most importantly, enjoy your shoot!

:D
 

Larry

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fwah Jed you are one scary photographer... you've got the most equipment i've ever seen. hopefully some day i'll have close to the same setup... *dreaming dreaming dreaming...* :D
 

T

Trevor_Tan

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Originally posted by ckiang


Advantage of having fast zooms and primes is that you can lower the ratio of flash vs ambient lighting. This gives a much more natural effect.

Regards
CK
This is what I want to achive but how do u acturally do that? Can it be done in camera's auto mode (P), and aperture proity mode (AP)? Cos Even in AP mode, the aperture also can't seem to be able to change with flash mounted. Is there a max or min aperture limited when a flash is on?
When you meter the scene, do you meter it with flash on or off? Cos with flash on, the shutter will stuck between 1/125 to 1/30 (or 1/60 can't remember), and the reading seem very funny to me.
Still lots of training and learning for me.
 

ckiang

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Originally posted by Trevor_Tan


This is what I want to achive but how do u acturally do that? Can it be done in camera's auto mode (P), and aperture proity mode (AP)? Cos Even in AP mode, the aperture also can't seem to be able to change with flash mounted. Is there a max or min aperture limited when a flash is on?
When you meter the scene, do you meter it with flash on or off? Cos with flash on, the shutter will stuck between 1/125 to 1/30 (or 1/60 can't remember), and the reading seem very funny to me.
Still lots of training and learning for me.
I never use [P]. :p

If you are using something like an F80/90/90X/100/5, the camera will automatically communicate the aperture to the flash and set it there as well.

In A mode (on the camera), you can still set whatever aperture you want to use. Shutter speed will be locked at 1/60 ~ 1/250 (for a F100) depending on lighting condition, but will usually be at 1/60 if indoors. Activating slow sync/rear curtain sync will allow it to be dropped way below.

What I do normally is meter the scene with the flash off. This will give a reading of say 1/15 @ f/4 @ ISO 320. Now, if you set to M mode on the camera and set 1/60 @ f/4 @ ISO 320, and set the flash to Matrix Balanced TTL flash, you should get a very pleasing balance. As long as the ambient exposure is not more than about 2 stops below flash exposure, the light balance will be pretty good, and Nikon's TTL system will handle the exposure very well.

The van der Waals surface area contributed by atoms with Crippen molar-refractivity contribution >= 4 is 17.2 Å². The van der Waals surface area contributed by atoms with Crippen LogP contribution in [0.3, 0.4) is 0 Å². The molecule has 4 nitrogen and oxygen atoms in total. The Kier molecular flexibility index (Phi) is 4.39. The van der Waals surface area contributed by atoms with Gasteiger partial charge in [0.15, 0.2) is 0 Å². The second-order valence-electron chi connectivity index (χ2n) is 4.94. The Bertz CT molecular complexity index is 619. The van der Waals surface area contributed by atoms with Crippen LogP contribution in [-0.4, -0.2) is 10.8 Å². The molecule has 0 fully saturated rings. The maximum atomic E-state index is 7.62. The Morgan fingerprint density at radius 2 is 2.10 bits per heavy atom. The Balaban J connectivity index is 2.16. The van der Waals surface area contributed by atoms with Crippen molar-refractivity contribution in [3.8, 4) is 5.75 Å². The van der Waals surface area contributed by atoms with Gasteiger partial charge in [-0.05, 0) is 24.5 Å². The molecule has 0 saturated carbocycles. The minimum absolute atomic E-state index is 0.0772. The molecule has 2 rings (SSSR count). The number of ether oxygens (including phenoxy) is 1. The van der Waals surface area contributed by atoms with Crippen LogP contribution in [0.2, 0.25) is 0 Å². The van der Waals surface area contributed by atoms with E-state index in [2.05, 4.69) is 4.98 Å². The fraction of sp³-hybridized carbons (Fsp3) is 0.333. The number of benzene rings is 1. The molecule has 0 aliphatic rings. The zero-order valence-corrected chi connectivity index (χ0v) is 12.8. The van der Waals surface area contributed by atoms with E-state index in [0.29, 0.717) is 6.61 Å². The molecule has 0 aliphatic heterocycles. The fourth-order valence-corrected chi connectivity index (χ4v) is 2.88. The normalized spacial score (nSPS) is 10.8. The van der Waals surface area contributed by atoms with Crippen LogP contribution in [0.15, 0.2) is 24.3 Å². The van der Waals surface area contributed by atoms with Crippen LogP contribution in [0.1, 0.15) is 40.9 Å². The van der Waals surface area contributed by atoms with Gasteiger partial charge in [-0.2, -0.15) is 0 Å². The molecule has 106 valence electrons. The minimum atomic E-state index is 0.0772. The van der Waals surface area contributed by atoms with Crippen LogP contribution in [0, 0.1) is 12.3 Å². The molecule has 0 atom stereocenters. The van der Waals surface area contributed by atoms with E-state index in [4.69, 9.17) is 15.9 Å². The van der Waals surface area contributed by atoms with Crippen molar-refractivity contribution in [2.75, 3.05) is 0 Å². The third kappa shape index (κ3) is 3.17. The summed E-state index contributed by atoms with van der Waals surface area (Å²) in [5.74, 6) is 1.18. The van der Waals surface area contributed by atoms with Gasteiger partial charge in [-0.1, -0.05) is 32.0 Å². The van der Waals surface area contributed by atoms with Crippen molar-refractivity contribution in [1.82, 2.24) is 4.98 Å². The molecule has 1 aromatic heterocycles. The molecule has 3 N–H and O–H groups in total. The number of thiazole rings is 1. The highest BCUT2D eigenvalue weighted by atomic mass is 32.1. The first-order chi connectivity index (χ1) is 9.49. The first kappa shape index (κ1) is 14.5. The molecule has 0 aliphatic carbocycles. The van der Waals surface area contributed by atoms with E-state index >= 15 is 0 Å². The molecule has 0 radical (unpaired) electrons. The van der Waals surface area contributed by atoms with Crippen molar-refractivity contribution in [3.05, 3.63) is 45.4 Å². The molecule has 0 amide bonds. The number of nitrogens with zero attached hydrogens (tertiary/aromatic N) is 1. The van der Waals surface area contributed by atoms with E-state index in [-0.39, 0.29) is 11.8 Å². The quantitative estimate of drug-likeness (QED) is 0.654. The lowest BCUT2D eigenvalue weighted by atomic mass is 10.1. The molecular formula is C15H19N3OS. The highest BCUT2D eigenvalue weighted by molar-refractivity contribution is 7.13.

If ambient exposure is > 2 stops from the flash exposure you're using, the resultant pic may be a little harsher (coz background will be dark).

Regards
CK
 

shmott

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Hi ckiang,
So you mean always set 2 stop (shuttle speed?) compared to the metered settings?

Matt
 

T

Trevor_Tan

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Originally posted by shmott
Hi ckiang,
So you mean always set 2 stop (shuttle speed?) compared to the metered settings?

Matt
I think shutter speed is quite limited to 1/60~1/125 (for F80) so you may need to change the Aperture also in order to maintain the 2 stop different?

But what 1 stop mean? To what I know, 1 stop a 1 step change in either shutter speed or aperture size?

e.g:
f4@1/30@ISO400 -> f4@1/45@ISO400 is -1 stop
f4@1/30@ISO400 -> f4.8@1/30@ISO400 is -1 stop
f4@1/30@ISO400 -> f4.8@1/45@ISO400 is -2 stop
f4@1/30@ISO400 -> f4.8@1/20@ISO400 is 0 stop different

Am I on the right track?
 

ckiang

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Originally posted by shmott
Hi ckiang,
So you mean always set 2 stop (shuttle speed?) compared to the metered settings?

Matt
Suppose without flash, your ambient exposure is 1/15 at f/4. Obviously you can't hand hold that, so you set it to 1/60 at f/4 and turn on your flash, and let the flash handle the exposure. The film will still be able to record the background properly despite being 2-stop underexposed now. The less the difference between flash and ambient exposure, the more natural it will be.

Regards
CK
 

ckiang

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Originally posted by Trevor_Tan

I think shutter speed is quite limited to 1/60~1/125 (for F80) so you may need to change the Aperture also in order to maintain the 2 stop different?

But what 1 stop mean? To what I know, 1 stop a 1 step change in either shutter speed or aperture size?

e.g:
f4@1/30@ISO400 -> f4@1/45@ISO400 is -1 stop
f4@1/30@ISO400 -> f4.8@1/30@ISO400 is -1 stop
f4@1/30@ISO400 -> f4.8@1/45@ISO400 is -2 stop
f4@1/30@ISO400 -> f4.8@1/20@ISO400 is 0 stop different

Am I on the right track?
Not quite.

1/30 @ f4 to 1/45 @ f4 is only 1/2 stop. 1 stop will be 1/60.
1/30 @ f/4 to 1/30 @ f/4.8 is also not -1 stop but -0.5 stop
1/30 @ f4 to 1/45 @ f/4.8 is not -2 stop but -1 stop
1/30 @ f4 to 1/20 @ f/4.8 is 0 stop difference.

Regards
CK
 

T

Trevor_Tan

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Originally posted by ckiang


Not quite.

1/30 @ f4 to 1/45 @ f4 is only 1/2 stop. 1 stop will be 1/60.
1/30 @ f/4 to 1/30 @ f/4.8 is also not -1 stop but -0.5 stop
1/30 @ f4 to 1/45 @ f/4.8 is not -2 stop but -1 stop
1/30 @ f4 to 1/20 @ f/4.8 is 0 stop difference.

Regards
CK
Thanks CK, I get it now.
So I suppose every step change in the shutter or aperture size in F80 is only 1/2 a stop rather then 1 stop.